Feel Empowered to Ask for Help

by Melissa Jackson

At the start of every year, I become a little self-indulgent and think about me and my goals for the coming 12 months. Something that’s right at the top of the (realistically small) list is the importance of “asking for help”. It’s a pillar of “humility and vulnerability”, which co-operatively form one of the Eight Inclusive Behaviours that we’ve recently explored and discussed in the Voice At The Table podcast series – #InclusiveInsights.

Why we don’t ask for help

It’s difficult to admit that we don’t know everything or that we sometimes need help. I’m the first to admit that I’m guilty of this “condition”. As a fiercely independent woman, it was always my firm belief that asking for help was a weakness, an admission of poor competency and would be viewed by my senior managers as a deficiency or flaw that would hinder my promotion or single me out as less capable than my peers. And for this reason, I would always push myself to work things out for myself and take pride in being so self-reliant.

It may be in my genes. When my nonagenarian mother recently had a fall and broke her hip, although in great pain, she was in denial about its severity, claiming that she thought it was nothing more than a bad bruise and that she was not seriously injured. She dislikes inconveniencing people and hates asking for help. An X-ray confirmed the worst and she was whipped into theatre. On this occasion she needed the help of medical experts, but within 24 hours, this determined and fiercely independent woman was up on her feet, with the aid of a walking frame and some encouragement from the professionals. As she’s aged, my mother has struggled to accept that her body is failing her at times and she needs support and intervention to assist her in her everyday tasks. It’s difficult to admit fragility, when you’ve always been so strong.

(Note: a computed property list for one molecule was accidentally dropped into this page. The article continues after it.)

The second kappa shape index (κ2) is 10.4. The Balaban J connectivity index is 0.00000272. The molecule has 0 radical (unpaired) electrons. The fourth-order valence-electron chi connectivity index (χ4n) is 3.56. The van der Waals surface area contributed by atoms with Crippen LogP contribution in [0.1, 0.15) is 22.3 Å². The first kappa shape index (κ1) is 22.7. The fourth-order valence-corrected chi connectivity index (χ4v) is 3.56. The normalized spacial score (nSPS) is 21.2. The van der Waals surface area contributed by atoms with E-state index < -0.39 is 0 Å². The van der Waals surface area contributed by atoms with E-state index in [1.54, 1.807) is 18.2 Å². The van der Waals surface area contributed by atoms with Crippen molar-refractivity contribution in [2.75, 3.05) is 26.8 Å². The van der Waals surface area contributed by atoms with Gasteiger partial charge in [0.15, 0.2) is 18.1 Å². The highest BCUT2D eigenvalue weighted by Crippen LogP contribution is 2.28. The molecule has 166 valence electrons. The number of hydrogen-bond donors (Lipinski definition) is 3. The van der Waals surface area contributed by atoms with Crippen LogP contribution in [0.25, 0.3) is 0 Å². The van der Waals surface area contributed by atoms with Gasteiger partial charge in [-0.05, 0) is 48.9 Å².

My son’s girlfriend is another determined and fiercely independent woman, with her heart set on becoming a lawyer after taking her A-levels. But she fully acknowledges that, as a young black woman, she is at a disadvantage purely by virtue of her skin colour. How depressing. But this hasn’t hampered her ambition; if anything, it has strengthened her resolve to challenge the status quo and fire a grenade at convention.

She has been identified as a smart, capable and suitable candidate for a mentoring programme that assists those – who don’t come from the traditional white, middle-class background – in securing a place at Oxbridge. She is astute and perceptive enough to know that this is an opportunity she should accept. She didn’t actively seek this help, but she recognises it could make all the difference to her life outcome. It’s an indirect means of admitting she can’t do this all by herself and needs help.

Why we should ask for help

Casandra Brené Brown, in her book – Daring Greatly – describes vulnerability as “uncertainty, risk and emotional exposure”. It’s that unstable feeling we get when we step out of our comfort zone or do something that forces us to loosen control.

Encouragingly, Brené Brown says times are changing. “We’re hungry for people who have the courage to say, ‘I need help’ or ‘I own that mistake’,” she asserts.

It’s my firm belief that people connect more with those who have vulnerabilities. Let’s face it, every superhero or heroine has a weakness (Superman has kryptonite, for example).  It’s what makes these people more relatable. If they were perfect, would we care as much about them? Probably not. And the reality is that no-one is perfect and almost everyone has had to ask for help at some point in their lives, whether or not they care to admit it.

Perfectionism hampers achievement, according to Brené Brown. It’s correlated with depression, anxiety, addiction, and life paralysis or missed opportunities. The fear of failing, making mistakes, not meeting people’s expectations, and being criticised keeps us outside of the arena where healthy competition and striving unfolds.

I’m banking this. It’s not going to be easy admitting my shortcomings and it’s going to place me firmly outside my comfort zone asking for help. Be patient 2022, we have 12 months to give it a go.

Read more about the importance of asking for help.

If you like this article, you might also like others written by me, like the young women rooting for change to save the planet.